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What Can Someone Do After They Are Released From Jail?

Whatever damage is done is probably done at that point, but you don’t want to make it worse; for example, if it’s a drug arrest, very often the police officer, at some point, might say, “Look, this is your one chance to cooperate with us: we’ll drop or lessen the charges, or I’ll put in a good word with the state’s attorney or the district attorney, but you need to cooperate with us. So you need to give us the names of five people you get drugs from or who I can get some stuff from, and we won’t use your name.” They’re trying to ply you for information. It’s very important in most cases not to start talking because once you do, you’re really putting yourself in the bad.

You are not only giving evidence against yourself because you’re admitting you’re dealing with people who deal with drugs, but you also could be putting yourself in physical harm’s way because if you start giving names of other people who are higher up the scale in drug dealing, there are going to be repercussions. If they find out you ratted them out, they’re going to come looking for you, or they’re going to send somebody and do something pretty nasty to you. People get killed over things like that. So you have to be very careful about what you’re saying to the police because they’re always going to make it sound like, “Oh, we’re going to help you out by doing this and that.”

If you’ve been arrested in Illinois for a drug offense, it’s a class VI felony. You’re looking at six to 30 years in prison, with no possibility of probation. If the cop says, “You give me all these names and help me set this thing up, and I’ll put in a good word for you with the state’s attorney,” what does that mean? A good word could be, “He wasn’t a bad person,” but the state attorney could say, “Fine, it’s still a class VI,” and you’re still going to prison for six to 30 years. I am not saying you shouldn’t cooperate with the police in specific instances; but if you’re going to, you want an attorney present, and you want something in black and white. You don’t want a handshake on the deal, and you don’t want the officer saying, “Don’t worry, I’ll take care of you. I got your back” because there’s no guarantee there.

You need something in writing saying, “If I help you arrest someone that delivers the same amount of weight or greater than I did, I get my charge reduced from a class VI to a class I probational offense.” So if you’re going to cooperate with the police, you can do so without creating problems for yourself, and there are better ways to do it. For instance, I get cops all the time on sex cases who want to talk to my clients, and I’ll tell them, “Look, we are happy to cooperate on this case and further your investigation, but you have to give me the specific questions you have in as much detail as you want; then I can get the most detailed answers I can from my client.”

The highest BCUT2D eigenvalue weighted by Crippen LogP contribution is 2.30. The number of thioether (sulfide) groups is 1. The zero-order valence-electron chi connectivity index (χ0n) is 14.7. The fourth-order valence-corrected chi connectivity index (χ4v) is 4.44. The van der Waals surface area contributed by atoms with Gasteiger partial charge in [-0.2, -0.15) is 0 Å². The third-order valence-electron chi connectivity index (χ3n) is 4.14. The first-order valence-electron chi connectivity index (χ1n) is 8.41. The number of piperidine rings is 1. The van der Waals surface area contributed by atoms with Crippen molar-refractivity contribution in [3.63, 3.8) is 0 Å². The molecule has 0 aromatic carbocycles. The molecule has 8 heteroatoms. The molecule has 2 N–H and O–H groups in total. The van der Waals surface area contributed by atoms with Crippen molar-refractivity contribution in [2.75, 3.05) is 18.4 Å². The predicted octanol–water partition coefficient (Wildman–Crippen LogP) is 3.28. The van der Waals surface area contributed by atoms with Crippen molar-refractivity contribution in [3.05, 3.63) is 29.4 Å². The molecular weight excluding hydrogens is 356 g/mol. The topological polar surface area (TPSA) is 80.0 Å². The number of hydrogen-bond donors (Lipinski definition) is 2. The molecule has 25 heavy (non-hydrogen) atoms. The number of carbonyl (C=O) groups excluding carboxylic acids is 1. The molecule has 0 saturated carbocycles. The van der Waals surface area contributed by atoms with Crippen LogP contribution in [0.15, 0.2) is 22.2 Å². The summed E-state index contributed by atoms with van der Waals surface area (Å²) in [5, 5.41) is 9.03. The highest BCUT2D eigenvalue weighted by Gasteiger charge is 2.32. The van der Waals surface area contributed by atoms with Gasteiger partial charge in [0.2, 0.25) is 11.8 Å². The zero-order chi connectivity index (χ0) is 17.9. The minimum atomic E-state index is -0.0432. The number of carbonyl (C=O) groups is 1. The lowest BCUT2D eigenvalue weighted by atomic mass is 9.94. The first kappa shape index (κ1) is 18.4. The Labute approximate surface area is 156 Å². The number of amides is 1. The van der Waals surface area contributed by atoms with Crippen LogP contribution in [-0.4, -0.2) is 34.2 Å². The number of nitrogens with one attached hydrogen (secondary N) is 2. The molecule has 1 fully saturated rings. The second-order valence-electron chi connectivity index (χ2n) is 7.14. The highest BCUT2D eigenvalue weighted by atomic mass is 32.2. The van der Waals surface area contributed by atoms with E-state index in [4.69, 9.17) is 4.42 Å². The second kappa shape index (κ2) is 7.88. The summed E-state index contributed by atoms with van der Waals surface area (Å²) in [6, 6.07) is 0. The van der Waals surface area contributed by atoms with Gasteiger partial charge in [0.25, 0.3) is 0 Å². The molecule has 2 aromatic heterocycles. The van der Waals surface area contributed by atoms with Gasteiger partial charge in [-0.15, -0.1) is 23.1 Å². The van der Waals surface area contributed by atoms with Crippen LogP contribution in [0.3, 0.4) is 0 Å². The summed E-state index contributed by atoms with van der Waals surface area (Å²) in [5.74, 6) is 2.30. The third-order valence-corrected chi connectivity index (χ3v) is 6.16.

If I give the officer those answers, they can never be used against my client in a court of law. If the client just bellies up that information on his own, every single thing he said is going to be used against him. So there’s nothing wrong with cooperating if you know what you’re getting in return and don’t incriminate yourself. The cops are all going to play nice while you cooperate; but then once they’ve used you, they’ll throw you away like a used tissue. So it’s just not one of those things you want to do unless you have something in black and white.

Putting a good word in on your class VI felony still means you’re going to prison for six to 30 years. “Yes, he was a nice kid” isn’t that helpful. I’ve seen cops be that way. But some are honest and will help you out, but some are just playing you. What do you expect: they are the cop, and you are the robber, so they are not going to be nice to you. Let’s say you agree to set some people up because you have a really bad drug case and don’t want to go to prison. You try a couple of times, and for whatever reason it falls through, or the person you’re trying to get busted somehow gets wind of it, and everything’s gone by the time the cop gets there.

The cops can say, “We know damn well you notified him. You told him what was coming, and that’s why he cleaned out his house before we got there.” Then they can really turn on you with the state saying, “Look, this guy went out of his way to make things worse.” So there is a time and a place for everything; you just have to make sure it’s done right, and you want an experienced attorney that does these things all the time.

Look, if they’re going to get a warrant for you, they will, so you try and be cooperative, but you don’t want to put a noose around your neck at the same time and kick out the stool. So you’ve got to be cooperative, and you’ve got to be smart about what you’re going to do. Of course, you never want to incriminate yourself, and you have to be careful how you work things because, as I said, just some of the innocuous things you think would not incriminate you put you at the scene. That’s one strike against you, where you might have had an alibi defense. So there are a lot of things to consider.

For more information on Release From Jail After Arrest, a free initial consultation is your best next step. Get the information and legal answers you’re seeking by calling (847) 244-4636 today.

Barry Boches, Esq.

Get your questions answered - call me for your free phone consultation (847) 244-4636.

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